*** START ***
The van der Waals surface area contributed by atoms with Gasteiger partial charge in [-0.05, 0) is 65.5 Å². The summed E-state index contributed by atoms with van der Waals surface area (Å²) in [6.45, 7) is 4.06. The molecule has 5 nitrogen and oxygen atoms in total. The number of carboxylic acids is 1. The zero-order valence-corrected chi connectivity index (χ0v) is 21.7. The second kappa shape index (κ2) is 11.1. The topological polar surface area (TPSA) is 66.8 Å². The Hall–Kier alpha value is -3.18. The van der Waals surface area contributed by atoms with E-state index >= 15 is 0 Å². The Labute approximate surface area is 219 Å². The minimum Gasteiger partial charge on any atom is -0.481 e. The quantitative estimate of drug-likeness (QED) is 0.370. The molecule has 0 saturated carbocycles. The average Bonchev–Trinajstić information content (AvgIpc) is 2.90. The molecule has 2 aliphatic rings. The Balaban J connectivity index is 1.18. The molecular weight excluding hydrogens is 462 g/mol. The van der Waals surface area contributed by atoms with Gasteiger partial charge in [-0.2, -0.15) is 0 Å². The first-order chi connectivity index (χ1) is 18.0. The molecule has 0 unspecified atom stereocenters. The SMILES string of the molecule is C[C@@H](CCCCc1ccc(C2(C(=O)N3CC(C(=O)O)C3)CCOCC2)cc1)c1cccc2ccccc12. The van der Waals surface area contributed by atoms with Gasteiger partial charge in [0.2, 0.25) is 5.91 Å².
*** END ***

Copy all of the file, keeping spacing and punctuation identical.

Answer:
The van der Waals surface area contributed by atoms with Gasteiger partial charge in [-0.05, 0) is 65.5 Å². The summed E-state index contributed by atoms with van der Waals surface area (Å²) in [6.45, 7) is 4.06. The molecule has 5 nitrogen and oxygen atoms in total. The number of carboxylic acids is 1. The zero-order valence-corrected chi connectivity index (χ0v) is 21.7. The second kappa shape index (κ2) is 11.1. The topological polar surface area (TPSA) is 66.8 Å². The Hall–Kier alpha value is -3.18. The van der Waals surface area contributed by atoms with E-state index >= 15 is 0 Å². The Labute approximate surface area is 219 Å². The minimum Gasteiger partial charge on any atom is -0.481 e. The quantitative estimate of drug-likeness (QED) is 0.370. The molecule has 0 saturated carbocycles. The average Bonchev–Trinajstić information content (AvgIpc) is 2.90. The molecule has 2 aliphatic rings. The Balaban J connectivity index is 1.18. The molecular weight excluding hydrogens is 462 g/mol. The van der Waals surface area contributed by atoms with Gasteiger partial charge in [-0.2, -0.15) is 0 Å². The first-order chi connectivity index (χ1) is 18.0. The molecule has 0 unspecified atom stereocenters. The SMILES string of the molecule is C[C@@H](CCCCc1ccc(C2(C(=O)N3CC(C(=O)O)C3)CCOCC2)cc1)c1cccc2ccccc12. The van der Waals surface area contributed by atoms with Gasteiger partial charge in [0.2, 0.25) is 5.91 Å².